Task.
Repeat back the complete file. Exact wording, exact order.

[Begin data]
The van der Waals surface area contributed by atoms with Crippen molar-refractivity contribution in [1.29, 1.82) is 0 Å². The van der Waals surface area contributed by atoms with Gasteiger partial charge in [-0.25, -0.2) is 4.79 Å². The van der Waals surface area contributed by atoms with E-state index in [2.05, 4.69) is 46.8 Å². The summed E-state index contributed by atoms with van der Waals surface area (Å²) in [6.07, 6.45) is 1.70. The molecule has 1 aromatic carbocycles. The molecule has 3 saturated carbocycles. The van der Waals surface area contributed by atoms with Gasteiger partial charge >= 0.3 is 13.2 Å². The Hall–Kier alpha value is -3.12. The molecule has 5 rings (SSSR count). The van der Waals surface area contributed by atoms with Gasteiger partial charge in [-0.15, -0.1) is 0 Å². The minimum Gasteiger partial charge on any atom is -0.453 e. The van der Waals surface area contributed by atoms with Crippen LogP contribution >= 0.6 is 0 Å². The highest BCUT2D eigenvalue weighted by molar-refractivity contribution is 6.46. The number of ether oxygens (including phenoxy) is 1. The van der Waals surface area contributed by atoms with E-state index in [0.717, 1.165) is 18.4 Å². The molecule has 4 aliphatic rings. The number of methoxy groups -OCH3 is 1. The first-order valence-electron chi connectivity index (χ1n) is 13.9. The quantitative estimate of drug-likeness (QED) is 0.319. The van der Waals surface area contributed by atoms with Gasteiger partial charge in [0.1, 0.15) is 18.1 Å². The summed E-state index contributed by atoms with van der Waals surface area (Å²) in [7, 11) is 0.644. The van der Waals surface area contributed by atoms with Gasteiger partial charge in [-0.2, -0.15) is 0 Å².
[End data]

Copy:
The van der Waals surface area contributed by atoms with Crippen molar-refractivity contribution in [1.29, 1.82) is 0 Å². The van der Waals surface area contributed by atoms with Gasteiger partial charge in [-0.25, -0.2) is 4.79 Å². The van der Waals surface area contributed by atoms with E-state index in [2.05, 4.69) is 46.8 Å². The summed E-state index contributed by atoms with van der Waals surface area (Å²) in [6.07, 6.45) is 1.70. The molecule has 1 aromatic carbocycles. The molecule has 3 saturated carbocycles. The van der Waals surface area contributed by atoms with Gasteiger partial charge >= 0.3 is 13.2 Å². The Hall–Kier alpha value is -3.12. The molecule has 5 rings (SSSR count). The van der Waals surface area contributed by atoms with Gasteiger partial charge in [-0.15, -0.1) is 0 Å². The minimum Gasteiger partial charge on any atom is -0.453 e. The van der Waals surface area contributed by atoms with Crippen LogP contribution >= 0.6 is 0 Å². The highest BCUT2D eigenvalue weighted by molar-refractivity contribution is 6.46. The number of ether oxygens (including phenoxy) is 1. The van der Waals surface area contributed by atoms with E-state index in [0.717, 1.165) is 18.4 Å². The molecule has 4 aliphatic rings. The number of methoxy groups -OCH3 is 1. The first-order valence-electron chi connectivity index (χ1n) is 13.9. The quantitative estimate of drug-likeness (QED) is 0.319. The van der Waals surface area contributed by atoms with Gasteiger partial charge in [0.1, 0.15) is 18.1 Å². The summed E-state index contributed by atoms with van der Waals surface area (Å²) in [7, 11) is 0.644. The van der Waals surface area contributed by atoms with Gasteiger partial charge in [-0.2, -0.15) is 0 Å².